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Propagation of orchids

This is a discussion on Propagation of orchids within the Breeding & Hybridization forums, part of the Orchid Propagation category; I've got a question about propagating orchids (well duh...) ANYWAYZ... If you plan on propagating ...

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  1. #1
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    Default Propagation of orchids

    I've got a question about propagating orchids (well duh...) ANYWAYZ...

    If you plan on propagating orchids by seed (such as hybridizing or self pollination) is it possible to create seed flasks without the use of a sterile laboratory and specialized equipment? Where would you get the supplies if you were able to do it in your own home?

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    GrumpyBear is offline Senior Member
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    i'm not exactly an experienced orchid grower (yet ) but this one i do know... env. sci was two majors ago...
    you can get agar at healthfood stores and just mix in a few things, not quite sure about the list but prolly like plant food and vitamins, and you can use mason jars for flasks and any random kitchen utensil that fits your purpose but the trick is keeping everything sterile. trust me, it's reeeeally hard but if you have a pressure cooker for the flasks, and use an aquarium on its side as a workspace and have a spray bottle full of bleach handy you should (theoretically) be able to manage...you'll prolly lose a few flasks along the way to contamination tho...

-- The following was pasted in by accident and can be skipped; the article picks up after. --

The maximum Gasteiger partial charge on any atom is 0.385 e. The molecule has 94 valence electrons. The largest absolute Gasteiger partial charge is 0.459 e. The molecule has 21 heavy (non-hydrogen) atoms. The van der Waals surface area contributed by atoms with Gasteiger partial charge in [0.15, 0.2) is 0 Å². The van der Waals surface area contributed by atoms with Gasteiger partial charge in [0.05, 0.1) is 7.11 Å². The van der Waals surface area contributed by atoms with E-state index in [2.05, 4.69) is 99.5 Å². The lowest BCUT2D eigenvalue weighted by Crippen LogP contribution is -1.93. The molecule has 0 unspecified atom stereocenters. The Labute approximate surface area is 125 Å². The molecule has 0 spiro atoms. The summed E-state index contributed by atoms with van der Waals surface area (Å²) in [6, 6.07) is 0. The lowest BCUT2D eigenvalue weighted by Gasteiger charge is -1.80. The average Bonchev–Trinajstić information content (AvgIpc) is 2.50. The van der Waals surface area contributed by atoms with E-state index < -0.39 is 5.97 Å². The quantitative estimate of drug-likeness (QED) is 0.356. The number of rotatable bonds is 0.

i would loooove to do this someday, it takes years tho (never stopped me before...) are you going to make your own seed or get it from somewhere?

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    You should check out this thread another member made of his DIY process. It is pretty thorough and has lots of pictures, too!

    http://www.rv-orchidworks.com/orchid...opagation.html

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    Quote Originally Posted by hcubed View Post